June 20, 2010
June 20, 2010
June 23, 2010
15.1031.1 - 15.1031.10
Research Experience at an Undergraduate Institution
The authors’ institution, Ohio Northern University (ONU) is a private, medium-sized university offering undergraduate degrees in Arts & Sciences, Business, Pharmacy, and Engineering, as well as graduate degrees in Law. The College of Engineering at ONU attracts exceptional students. However, because there are no graduate programs within the College of Engineering, engineering students have limited opportunities to participate in advanced interdisciplinary research. This paper describes research activities conducted primarily in the mechanical engineering department by undergraduate students. Projects in biomechanics and biomaterials integrate engineering mechanics and materials science with the life sciences to enable undergraduate engineering students to participate in cutting-edge research. These activities are expected to attract more students, especially female students, to engineering and to expand the future career options of mechanical engineering students.
There are a number of special circumstances that must be considered when developing research projects that are appropriate for undergraduate students. The undergraduate research activities are carefully designed to recruit suitable students and to ensure a positive educational experience. During the freshman year, students are selected and introduced to the research topic. These students enroll in an independent-study course in order to learn basic concepts related to future research work. In the sophomore year, the participating students obtain practical experience in mechanics experiments. During the junior year, the students perform mechanics analysis and more advanced experiments. In the senior year, the students create numerical models using finite element analysis. All the students involved in the research work have good academic standing. These students become more interested in cutting-edge research work and some of them decide to pursue graduate degrees after graduation.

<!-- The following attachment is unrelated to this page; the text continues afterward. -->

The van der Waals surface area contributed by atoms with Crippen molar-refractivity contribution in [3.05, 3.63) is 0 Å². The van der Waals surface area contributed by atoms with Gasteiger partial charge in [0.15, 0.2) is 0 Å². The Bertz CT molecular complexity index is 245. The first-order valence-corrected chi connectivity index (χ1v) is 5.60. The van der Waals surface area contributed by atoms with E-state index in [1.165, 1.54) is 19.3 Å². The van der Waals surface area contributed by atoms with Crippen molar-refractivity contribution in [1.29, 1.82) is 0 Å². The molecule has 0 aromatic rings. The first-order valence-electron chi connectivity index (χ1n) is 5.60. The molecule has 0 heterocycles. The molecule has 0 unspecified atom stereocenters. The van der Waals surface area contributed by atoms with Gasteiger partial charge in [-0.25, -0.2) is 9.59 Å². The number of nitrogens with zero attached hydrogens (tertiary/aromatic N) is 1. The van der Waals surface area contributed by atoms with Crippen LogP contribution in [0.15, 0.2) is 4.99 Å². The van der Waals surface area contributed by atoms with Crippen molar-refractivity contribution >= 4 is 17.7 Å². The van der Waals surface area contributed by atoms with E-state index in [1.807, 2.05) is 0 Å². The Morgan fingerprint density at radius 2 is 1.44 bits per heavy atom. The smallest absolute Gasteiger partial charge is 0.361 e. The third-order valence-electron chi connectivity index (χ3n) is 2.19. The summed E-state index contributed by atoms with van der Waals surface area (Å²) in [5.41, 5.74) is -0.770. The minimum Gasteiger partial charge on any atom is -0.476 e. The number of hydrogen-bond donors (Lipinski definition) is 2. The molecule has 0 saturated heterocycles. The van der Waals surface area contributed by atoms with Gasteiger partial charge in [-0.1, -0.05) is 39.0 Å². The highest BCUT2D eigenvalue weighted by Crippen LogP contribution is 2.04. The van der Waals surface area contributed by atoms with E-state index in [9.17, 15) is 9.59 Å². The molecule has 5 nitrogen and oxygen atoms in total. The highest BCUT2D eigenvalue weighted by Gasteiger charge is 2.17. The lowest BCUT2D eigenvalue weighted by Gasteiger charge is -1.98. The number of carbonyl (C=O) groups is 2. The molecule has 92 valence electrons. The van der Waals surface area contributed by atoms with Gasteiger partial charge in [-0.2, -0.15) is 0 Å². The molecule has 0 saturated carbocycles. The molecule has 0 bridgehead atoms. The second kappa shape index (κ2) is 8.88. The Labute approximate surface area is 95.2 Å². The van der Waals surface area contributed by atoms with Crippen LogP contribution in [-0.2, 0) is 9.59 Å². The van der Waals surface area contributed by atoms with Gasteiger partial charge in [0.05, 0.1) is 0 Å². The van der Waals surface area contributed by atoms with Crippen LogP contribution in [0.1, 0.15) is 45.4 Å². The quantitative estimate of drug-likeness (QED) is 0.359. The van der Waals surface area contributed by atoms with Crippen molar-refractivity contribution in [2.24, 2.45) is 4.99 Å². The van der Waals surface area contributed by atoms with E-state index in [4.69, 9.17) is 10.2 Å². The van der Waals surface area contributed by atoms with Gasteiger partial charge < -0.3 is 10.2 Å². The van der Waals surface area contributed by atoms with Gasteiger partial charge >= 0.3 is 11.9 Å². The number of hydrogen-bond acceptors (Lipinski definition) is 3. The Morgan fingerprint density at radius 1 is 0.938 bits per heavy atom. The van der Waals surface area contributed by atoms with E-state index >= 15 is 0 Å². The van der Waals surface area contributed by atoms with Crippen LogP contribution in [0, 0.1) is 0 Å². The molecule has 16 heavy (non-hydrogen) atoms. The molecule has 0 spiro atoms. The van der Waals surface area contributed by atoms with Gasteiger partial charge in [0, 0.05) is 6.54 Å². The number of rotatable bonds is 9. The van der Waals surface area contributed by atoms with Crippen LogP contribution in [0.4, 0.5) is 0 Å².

A common concern for engineering educators today is that the number of American students entering the engineering field is not high enough to meet future demand.1-4 In recent years, fewer than one-third of college students have pursued science and engineering degrees5. The enrollment of engineering freshman declined from 1985 to 2005, according to data by the Engineering Workforce Commission.6 As studies have shown, in recent years “the number of engineering Ph.D. graduates has increased very little.”7 Undergraduate research focusing on interdisciplinary projects has been shown to have a positive impact on retention in the engineering majors, enrollment in engineering graduate schools, and the career development of engineering graduates.8-12 In most research universities, undergraduate research programs are relatively mature, since undergraduate students can easily be integrated into existing research groups, working with graduate students on a variety of research projects. However, for an undergraduate engineering program like that at Ohio Northern University (ONU), this model is not possible. The absence of graduate students severely limits the amount of work that can be accomplished, since undergraduate students generally lack the technical background needed to work independently. In addition, undergraduate students have many more demands on their
Shen, H., & Miller, R. F., & Sawyers, D. (2010, June), Research Experience At An Undergraduate Institution Paper presented at 2010 Annual Conference & Exposition, Louisville, Kentucky. https://peer.asee.org/16453
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